Reflection by High School Student Niklas Martensson
I have lived in the city my whole life. The suburban realm is not the most environmentally diverse or sustainable. There are a lot of parks within my neighborhood, though. Furthermore, my parents would always take my siblings and I up to Door County to see the State Parks up there and a few beaches north of Milwaukee.
I was introduced to the outdoors, as much as any suburban kid can, through the efforts of my parents, but it really struck me when I joined the Marquette High School’s environmental science and outdoors homeroom and also enrolled in the environmental science class. Ever since then, I have seen the world differently, appreciating the environment we have been given by God, from the smallest insect or blade of grass to the deadliest predator or largest forests.
Laudato Si’ has shown the Catholic Church that care for the environment is part of a belief in God. We have been created and entrusted with caring for our home that God gave us and unfortunately we have destroyed a good portion of it. Humans need to care about how their actions impact the world around them and what they can do the preserve nature for generations to come. Laudato Si’ has inspired me to seriously think about how I am impacting the environment and ecosystems around me in my daily actions. From convincing my lunch table to recycle properly, to biking as much as possible. This shows that little actions in our lives can create small changes. If these small things, inspired by the “Care for Our Common Home”, could be instituted on a much larger scale, who knows how much we would be able to accomplish.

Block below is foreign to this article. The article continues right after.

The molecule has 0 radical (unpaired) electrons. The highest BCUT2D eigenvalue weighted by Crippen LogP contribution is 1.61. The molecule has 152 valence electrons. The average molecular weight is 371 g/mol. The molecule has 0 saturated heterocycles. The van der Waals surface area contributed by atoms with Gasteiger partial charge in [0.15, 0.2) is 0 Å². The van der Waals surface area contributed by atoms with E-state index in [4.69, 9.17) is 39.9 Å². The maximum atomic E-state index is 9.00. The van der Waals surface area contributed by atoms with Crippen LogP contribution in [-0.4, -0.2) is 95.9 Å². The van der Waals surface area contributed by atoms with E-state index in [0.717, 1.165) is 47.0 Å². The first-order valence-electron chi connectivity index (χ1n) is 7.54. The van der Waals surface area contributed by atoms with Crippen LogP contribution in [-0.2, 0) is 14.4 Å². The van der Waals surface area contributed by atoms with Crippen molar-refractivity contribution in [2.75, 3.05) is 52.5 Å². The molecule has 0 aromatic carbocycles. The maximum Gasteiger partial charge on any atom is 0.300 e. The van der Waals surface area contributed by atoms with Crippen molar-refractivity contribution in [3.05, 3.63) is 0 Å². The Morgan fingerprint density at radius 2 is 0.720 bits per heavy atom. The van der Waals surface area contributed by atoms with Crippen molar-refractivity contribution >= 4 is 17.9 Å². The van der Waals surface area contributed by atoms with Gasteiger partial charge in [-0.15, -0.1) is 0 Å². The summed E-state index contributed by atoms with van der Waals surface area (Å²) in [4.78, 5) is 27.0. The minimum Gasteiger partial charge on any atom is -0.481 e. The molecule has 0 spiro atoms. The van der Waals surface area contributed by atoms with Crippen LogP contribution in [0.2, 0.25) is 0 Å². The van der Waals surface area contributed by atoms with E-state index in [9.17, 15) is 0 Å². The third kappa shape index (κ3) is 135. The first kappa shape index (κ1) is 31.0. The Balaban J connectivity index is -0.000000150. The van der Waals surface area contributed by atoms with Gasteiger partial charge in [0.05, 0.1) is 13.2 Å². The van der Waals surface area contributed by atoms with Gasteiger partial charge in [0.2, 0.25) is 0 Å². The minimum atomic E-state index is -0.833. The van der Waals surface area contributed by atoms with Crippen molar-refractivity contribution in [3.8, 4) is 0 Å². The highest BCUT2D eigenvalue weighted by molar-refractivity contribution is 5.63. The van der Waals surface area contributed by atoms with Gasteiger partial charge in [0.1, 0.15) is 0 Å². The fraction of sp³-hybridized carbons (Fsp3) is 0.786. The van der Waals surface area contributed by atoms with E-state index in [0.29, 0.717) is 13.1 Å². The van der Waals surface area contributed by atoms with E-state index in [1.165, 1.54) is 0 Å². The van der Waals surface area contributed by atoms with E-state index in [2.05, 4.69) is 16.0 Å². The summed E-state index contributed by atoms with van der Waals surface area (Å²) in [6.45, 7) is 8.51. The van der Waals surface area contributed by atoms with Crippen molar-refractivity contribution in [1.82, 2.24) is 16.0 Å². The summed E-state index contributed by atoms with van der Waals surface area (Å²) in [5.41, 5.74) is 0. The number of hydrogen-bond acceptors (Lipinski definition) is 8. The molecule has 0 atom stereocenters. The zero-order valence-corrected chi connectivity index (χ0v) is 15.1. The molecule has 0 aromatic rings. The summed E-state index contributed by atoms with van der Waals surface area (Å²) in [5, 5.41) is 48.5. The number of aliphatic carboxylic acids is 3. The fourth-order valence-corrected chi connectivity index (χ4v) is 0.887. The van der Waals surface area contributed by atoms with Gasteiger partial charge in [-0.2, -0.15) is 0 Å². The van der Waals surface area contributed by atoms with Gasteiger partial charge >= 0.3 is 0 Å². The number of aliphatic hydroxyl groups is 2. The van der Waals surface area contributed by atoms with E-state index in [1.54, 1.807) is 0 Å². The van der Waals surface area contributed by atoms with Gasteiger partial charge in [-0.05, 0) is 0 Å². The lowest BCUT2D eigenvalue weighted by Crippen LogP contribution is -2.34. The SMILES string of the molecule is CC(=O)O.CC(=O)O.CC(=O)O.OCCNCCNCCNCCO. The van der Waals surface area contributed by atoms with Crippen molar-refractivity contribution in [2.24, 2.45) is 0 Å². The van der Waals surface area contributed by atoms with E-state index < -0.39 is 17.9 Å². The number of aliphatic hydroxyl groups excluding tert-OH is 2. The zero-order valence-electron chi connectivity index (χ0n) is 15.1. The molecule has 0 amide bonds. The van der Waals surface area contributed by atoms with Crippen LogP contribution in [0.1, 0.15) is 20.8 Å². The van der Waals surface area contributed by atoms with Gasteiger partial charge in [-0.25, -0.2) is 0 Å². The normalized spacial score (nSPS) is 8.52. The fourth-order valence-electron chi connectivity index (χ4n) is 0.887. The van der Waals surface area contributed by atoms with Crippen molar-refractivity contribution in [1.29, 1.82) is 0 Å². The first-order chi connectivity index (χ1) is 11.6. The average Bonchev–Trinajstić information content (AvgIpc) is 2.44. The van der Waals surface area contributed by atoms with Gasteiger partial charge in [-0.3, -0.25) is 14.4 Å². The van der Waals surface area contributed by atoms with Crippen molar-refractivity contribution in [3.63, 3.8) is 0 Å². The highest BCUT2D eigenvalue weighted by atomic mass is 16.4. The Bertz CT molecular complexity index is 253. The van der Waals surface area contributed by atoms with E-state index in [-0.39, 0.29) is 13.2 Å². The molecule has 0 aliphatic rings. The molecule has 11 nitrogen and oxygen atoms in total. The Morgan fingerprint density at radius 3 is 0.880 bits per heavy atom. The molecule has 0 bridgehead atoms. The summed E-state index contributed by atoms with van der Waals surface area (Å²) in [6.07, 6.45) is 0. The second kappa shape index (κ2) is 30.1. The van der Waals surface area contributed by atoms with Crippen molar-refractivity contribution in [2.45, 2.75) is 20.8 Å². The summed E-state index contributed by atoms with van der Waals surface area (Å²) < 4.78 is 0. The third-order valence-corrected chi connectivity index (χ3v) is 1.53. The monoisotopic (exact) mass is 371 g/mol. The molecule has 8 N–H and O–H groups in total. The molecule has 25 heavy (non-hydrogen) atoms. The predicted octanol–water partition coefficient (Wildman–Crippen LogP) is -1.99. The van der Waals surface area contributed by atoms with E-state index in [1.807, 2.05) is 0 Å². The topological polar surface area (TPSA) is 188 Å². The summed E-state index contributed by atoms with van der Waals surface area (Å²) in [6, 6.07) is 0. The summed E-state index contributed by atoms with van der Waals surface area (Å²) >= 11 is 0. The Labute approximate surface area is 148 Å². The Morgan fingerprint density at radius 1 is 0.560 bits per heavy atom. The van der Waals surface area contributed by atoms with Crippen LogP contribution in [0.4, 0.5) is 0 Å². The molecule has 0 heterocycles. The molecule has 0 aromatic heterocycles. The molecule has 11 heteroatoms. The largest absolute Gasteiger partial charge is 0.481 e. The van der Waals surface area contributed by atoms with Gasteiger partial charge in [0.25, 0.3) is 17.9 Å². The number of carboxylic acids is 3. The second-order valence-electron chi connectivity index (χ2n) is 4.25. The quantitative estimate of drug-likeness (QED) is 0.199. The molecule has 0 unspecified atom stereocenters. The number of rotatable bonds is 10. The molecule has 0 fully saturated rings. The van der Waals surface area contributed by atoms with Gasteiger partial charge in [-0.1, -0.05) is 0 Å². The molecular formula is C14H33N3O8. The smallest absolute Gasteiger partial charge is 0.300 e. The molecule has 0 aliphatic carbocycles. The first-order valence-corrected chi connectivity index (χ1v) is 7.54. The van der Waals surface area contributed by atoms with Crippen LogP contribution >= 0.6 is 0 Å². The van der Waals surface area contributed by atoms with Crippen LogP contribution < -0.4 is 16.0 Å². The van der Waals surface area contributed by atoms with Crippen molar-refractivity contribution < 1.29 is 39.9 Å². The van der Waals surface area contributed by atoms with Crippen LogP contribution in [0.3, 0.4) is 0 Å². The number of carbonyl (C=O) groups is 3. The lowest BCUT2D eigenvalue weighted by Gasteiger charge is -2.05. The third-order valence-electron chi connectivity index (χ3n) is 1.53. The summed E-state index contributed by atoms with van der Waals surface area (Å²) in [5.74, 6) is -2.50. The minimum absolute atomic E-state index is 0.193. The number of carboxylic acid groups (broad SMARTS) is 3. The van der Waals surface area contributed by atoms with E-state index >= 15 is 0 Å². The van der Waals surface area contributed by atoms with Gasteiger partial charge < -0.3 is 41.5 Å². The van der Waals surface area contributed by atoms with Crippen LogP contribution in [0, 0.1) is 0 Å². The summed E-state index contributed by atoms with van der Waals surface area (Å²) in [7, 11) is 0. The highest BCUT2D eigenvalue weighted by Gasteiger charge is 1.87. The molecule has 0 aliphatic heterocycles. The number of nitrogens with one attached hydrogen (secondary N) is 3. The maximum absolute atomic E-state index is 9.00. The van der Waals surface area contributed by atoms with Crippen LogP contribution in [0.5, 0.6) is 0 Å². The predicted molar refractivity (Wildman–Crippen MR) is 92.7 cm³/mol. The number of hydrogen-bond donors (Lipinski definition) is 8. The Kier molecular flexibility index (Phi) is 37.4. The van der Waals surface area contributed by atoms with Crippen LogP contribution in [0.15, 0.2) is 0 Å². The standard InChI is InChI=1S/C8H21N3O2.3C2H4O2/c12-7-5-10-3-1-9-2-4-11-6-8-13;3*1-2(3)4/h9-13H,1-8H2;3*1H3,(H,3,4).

Religion classes have often neglected the topic of care for nature, but the focus is starting to return to its importance as part of our faith. Being involved in the Laudato Si Project has meant a lot to me because previously, I had thought that tiny little me in a world of polluters could do nothing, but since my involvement in many projects, I have seen ecosystems and small communities improve with every eradicated invasive species, savanna reconstructed, and river cleaned. All of these projects build men who can see their environmental impact, reduce their waste, and improve the ecosystem around them by small steps one at a time.
Last winter I was involved in a group that went out to restore a woodland back to savannah and prairie lands. Arriving on the chilly morning and meeting with a few professionals including Mr. Jim Uhrinak of the Milwaukee Audubon Society. Zipping up coats and putting on work gloves meant that we were about to start. Chainsaws rumbled and sliced through the woods. We dragged the large trees to a huge fire, where we burned the lumber in order to create a prairie landscape like the way it was when only Native Americans were here.
After several exhausting hours of dragging tree after tree through the muddy snow, we were allotted time for a break. Stepping back and admiring our work, we realized that we just restored a vast area of prairie land back to what it looked like prior to European Settlement. How could a small group like that work so efficiently? This was my favorite project because we endured the cold, worked hard, and enjoyed the blessings of our labor with sub sandwiches and our friends.